Monday, January 28, 2008

Et Tu Jen? -How I Became Pro-Life

Et Tu Jen?- who is also a convert to Catholicism and the pro-life message- has an awesome post on this subject today. Here's a brief quote:

"The message I'd heard loud and clear was that the purpose of sex was for pleasure and bonding, that its potential for creating life was purely tangential, almost to the point of being forgotten about altogether. This mindset laid the foundation of my views on abortion. Because I saw sex as being closed to the possibility to life by default, I thought of pregnancies that weren't planned as akin to being struck by lightning while walking down the street -- something totally unpredictable, undeserved, that happened to people living normal lives.

Being pro-choice for me (and I'd imagine with many others) was actually motivated out of love and caring: I just didn't want women to have to suffer, to have to devalue themselves by dealing with unwanted pregnancies. Because it was an inherent part of my worldview that everyone except people with "hang-ups" eventually has sex and sex is, under normal circumstances, only about the relationship between the two people involved, I got lured into one of the oldest, biggest, most tempting lies in human history: to dehumanize the enemy. Babies had become the enemy because of their tendencies to pop up and ruin everything; and just as societies are tempted to dehumanize the fellow human beings who are on the other side of the lines in wartime, so had I, and we as a society, dehumanized the enemy of sex."

Go check it out the full text in person and leave her a "that a girl" comment. Even better, write your own essay on the subject. (I'd be really interested to read some cradle Catholics trace how their families raised them to "always be Pro-Life")


  1. Hello, Abigail. I am late to this thread, but wanted to respond to your query of 'cradle Catholics' regarding being 'always raised prolife.' I am one of those. I was born in 1963, so when Roe v Wade came to be, I was nearing junior high age, and the topic was occasionally discussed/debated in biology in my public school. I always seemed to be the loan person speaking from the prolife stance, I guess which could have been more about the fact that few of my friends probably ever discussed it in their homes. But we sure did in mine. Raised in the south, I was not 'in the majority,' being Catholic, that is. There were no parochial schools in my town, so there were a handful of Catholics in my school, but the vast majority of my classmates and friends identified themselves as Protestant. I would guess they did not all go to church, though. Few knew what abortion was, really. Therefore, few even had opinions. The one exception was a friend who was Presbyterian, and the more liberal faction of that denomination, at that. We are still friends to this day, and were in each other's weddings, interestingly. However, she always took the pro-choice side of the argument while I always took the prolife side. And unless there was another vocal Catholic in my class, I was consistently out-numbered when the abortion topic came up. Always.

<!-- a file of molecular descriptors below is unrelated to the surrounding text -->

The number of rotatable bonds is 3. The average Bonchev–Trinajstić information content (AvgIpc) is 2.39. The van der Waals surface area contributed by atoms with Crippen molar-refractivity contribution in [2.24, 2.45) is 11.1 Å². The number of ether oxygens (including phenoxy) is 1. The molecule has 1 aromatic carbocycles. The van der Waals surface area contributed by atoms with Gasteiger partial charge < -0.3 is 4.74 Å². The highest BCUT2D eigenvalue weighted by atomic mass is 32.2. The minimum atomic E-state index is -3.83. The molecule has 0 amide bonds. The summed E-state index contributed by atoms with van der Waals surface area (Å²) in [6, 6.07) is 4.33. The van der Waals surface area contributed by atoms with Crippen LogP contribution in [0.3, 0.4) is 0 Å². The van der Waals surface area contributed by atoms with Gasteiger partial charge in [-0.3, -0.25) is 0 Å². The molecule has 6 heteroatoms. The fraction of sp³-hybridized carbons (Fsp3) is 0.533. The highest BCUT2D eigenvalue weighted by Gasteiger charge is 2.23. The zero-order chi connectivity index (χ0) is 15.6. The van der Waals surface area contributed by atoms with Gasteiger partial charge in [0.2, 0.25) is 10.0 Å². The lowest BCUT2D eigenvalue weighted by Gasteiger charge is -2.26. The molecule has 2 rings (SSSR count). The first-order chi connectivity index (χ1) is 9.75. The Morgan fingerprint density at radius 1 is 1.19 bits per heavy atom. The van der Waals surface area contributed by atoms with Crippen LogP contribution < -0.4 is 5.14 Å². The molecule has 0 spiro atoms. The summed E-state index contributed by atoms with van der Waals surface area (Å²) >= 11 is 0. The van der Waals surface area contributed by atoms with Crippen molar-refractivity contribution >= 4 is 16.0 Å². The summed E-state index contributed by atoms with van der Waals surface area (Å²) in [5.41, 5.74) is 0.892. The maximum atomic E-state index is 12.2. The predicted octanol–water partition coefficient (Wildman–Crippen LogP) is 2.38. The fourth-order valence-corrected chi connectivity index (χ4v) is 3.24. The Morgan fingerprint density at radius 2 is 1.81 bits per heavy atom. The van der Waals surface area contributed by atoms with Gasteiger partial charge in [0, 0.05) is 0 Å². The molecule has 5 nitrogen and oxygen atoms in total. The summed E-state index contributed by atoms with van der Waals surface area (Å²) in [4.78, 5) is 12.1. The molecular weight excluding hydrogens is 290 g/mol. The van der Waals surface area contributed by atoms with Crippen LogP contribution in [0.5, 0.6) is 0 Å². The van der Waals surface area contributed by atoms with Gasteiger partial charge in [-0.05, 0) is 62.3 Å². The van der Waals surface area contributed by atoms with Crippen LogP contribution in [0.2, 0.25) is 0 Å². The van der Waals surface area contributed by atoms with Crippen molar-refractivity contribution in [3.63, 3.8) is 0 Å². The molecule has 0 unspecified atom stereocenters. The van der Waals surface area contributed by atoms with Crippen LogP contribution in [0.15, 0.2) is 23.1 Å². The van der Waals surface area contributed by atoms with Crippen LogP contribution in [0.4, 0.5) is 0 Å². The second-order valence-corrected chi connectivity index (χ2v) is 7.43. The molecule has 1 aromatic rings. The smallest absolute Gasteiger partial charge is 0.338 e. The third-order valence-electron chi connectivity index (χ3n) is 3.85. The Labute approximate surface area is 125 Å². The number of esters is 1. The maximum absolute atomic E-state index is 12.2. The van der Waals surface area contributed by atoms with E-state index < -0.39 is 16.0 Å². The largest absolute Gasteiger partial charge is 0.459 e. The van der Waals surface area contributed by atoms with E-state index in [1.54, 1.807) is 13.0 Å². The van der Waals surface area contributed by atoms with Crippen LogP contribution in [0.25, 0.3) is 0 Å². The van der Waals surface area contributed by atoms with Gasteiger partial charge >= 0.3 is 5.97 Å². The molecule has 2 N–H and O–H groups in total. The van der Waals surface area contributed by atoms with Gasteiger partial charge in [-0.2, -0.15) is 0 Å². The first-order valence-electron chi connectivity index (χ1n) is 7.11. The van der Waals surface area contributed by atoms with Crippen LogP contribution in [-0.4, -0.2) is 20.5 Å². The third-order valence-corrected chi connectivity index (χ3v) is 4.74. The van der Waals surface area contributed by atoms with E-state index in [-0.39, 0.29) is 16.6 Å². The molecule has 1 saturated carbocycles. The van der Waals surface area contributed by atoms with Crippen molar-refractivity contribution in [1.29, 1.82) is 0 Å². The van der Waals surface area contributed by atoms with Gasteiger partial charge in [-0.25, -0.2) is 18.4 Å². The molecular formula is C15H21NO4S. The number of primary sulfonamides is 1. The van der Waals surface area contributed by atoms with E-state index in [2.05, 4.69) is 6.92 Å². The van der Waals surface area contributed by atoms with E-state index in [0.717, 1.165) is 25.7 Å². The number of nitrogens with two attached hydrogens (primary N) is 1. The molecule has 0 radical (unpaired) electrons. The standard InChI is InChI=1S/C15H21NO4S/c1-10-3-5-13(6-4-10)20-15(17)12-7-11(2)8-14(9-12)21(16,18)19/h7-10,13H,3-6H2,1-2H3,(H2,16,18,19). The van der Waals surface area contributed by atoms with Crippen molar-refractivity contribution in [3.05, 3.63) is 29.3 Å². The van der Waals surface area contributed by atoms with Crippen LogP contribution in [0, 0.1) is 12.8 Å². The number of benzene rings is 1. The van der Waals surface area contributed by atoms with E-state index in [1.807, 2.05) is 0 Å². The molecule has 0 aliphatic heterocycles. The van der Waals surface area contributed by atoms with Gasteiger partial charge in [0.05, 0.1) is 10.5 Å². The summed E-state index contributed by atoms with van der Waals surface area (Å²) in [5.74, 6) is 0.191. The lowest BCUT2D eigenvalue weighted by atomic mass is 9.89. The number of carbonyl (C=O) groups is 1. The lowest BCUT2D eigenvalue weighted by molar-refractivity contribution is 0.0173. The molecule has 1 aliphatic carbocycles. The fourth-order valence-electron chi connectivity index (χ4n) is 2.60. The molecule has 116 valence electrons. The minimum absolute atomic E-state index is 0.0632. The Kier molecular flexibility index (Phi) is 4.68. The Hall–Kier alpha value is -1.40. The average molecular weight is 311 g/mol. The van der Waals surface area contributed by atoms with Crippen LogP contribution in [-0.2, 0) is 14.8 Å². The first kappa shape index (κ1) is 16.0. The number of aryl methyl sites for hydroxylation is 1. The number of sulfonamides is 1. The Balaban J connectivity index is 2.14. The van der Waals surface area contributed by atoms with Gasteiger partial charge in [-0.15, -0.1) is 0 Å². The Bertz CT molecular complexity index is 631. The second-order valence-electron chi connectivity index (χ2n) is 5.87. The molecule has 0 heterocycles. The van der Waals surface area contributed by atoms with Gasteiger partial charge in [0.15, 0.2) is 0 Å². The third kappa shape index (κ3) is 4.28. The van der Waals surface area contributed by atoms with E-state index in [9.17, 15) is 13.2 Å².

I attribute this to the fact that, at the time, the Catholic Church was the 'voice in the wilderness' on the subject, and because I was being raised by devout Catholic parents, it was discussed in our home. I wish I had some distinct story to share where I explain the 'recipe' or 'process,' but I simply have no memory of thinking or believing any other way. I now have a 14-yr-old son, and since he is currently in an orthodox Catholic school, the topic is never 'debated' (only the Church's teachings are taught, so he is not ever in the position of having to defend the stance to classmates like I was.) He will be going to public high school, so I suspect this will soon change. Part of me dreads this, but part of me believes the experience will make him stronger, as it did in my case. Like me, he has witnessed his parents being part of the prolife 'movement,' and this is the greatest teacher of all.

    While he's vehemently anti-abortion, he is pro capital punishment. I felt the same at his young age, but my husband and I both had epiphanies on this topic, and we came around to the Church's teaching. I pray he will do the same someday. I believe God's grace will change his heart, but I want him to think this through and reach the conclusion on his own.